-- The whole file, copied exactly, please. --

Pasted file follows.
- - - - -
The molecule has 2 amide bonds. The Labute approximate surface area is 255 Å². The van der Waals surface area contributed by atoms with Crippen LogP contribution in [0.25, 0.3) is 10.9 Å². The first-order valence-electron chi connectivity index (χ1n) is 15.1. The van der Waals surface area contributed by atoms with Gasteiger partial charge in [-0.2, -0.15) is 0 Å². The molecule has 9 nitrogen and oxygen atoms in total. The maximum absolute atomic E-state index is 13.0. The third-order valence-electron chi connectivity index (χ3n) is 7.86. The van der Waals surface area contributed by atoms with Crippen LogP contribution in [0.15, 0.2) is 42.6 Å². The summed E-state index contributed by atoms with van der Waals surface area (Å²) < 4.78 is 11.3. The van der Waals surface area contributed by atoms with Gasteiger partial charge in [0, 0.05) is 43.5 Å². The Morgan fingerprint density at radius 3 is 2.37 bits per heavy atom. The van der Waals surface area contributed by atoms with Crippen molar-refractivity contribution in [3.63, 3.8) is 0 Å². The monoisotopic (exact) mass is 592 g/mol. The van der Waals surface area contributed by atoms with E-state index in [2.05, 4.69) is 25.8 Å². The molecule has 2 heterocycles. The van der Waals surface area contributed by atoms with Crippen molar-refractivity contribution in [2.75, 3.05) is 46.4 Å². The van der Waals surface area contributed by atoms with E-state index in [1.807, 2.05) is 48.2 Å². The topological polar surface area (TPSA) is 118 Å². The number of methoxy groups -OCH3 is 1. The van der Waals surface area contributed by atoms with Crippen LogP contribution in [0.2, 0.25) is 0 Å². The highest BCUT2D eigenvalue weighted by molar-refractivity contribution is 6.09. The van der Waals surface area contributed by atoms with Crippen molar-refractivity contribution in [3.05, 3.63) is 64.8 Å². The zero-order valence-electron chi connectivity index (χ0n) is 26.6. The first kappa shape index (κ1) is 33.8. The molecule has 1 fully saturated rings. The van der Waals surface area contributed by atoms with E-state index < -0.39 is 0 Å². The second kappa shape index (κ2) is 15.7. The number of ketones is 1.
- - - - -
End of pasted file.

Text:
The molecule has 2 amide bonds. The Labute approximate surface area is 255 Å². The van der Waals surface area contributed by atoms with Crippen LogP contribution in [0.25, 0.3) is 10.9 Å². The first-order valence-electron chi connectivity index (χ1n) is 15.1. The van der Waals surface area contributed by atoms with Gasteiger partial charge in [-0.2, -0.15) is 0 Å². The molecule has 9 nitrogen and oxygen atoms in total. The maximum absolute atomic E-state index is 13.0. The third-order valence-electron chi connectivity index (χ3n) is 7.86. The van der Waals surface area contributed by atoms with Crippen LogP contribution in [0.15, 0.2) is 42.6 Å². The summed E-state index contributed by atoms with van der Waals surface area (Å²) < 4.78 is 11.3. The van der Waals surface area contributed by atoms with Gasteiger partial charge in [0, 0.05) is 43.5 Å². The Morgan fingerprint density at radius 3 is 2.37 bits per heavy atom. The van der Waals surface area contributed by atoms with Crippen molar-refractivity contribution in [3.63, 3.8) is 0 Å². The monoisotopic (exact) mass is 592 g/mol. The van der Waals surface area contributed by atoms with E-state index in [2.05, 4.69) is 25.8 Å². The molecule has 2 heterocycles. The van der Waals surface area contributed by atoms with Crippen molar-refractivity contribution in [2.75, 3.05) is 46.4 Å². The van der Waals surface area contributed by atoms with E-state index in [1.807, 2.05) is 48.2 Å². The topological polar surface area (TPSA) is 118 Å². The number of methoxy groups -OCH3 is 1. The van der Waals surface area contributed by atoms with Crippen LogP contribution in [0.2, 0.25) is 0 Å². The highest BCUT2D eigenvalue weighted by molar-refractivity contribution is 6.09. The van der Waals surface area contributed by atoms with Crippen molar-refractivity contribution in [3.05, 3.63) is 64.8 Å². The zero-order valence-electron chi connectivity index (χ0n) is 26.6. The first kappa shape index (κ1) is 33.8. The molecule has 1 fully saturated rings. The van der Waals surface area contributed by atoms with E-state index < -0.39 is 0 Å². The second kappa shape index (κ2) is 15.7. The number of ketones is 1.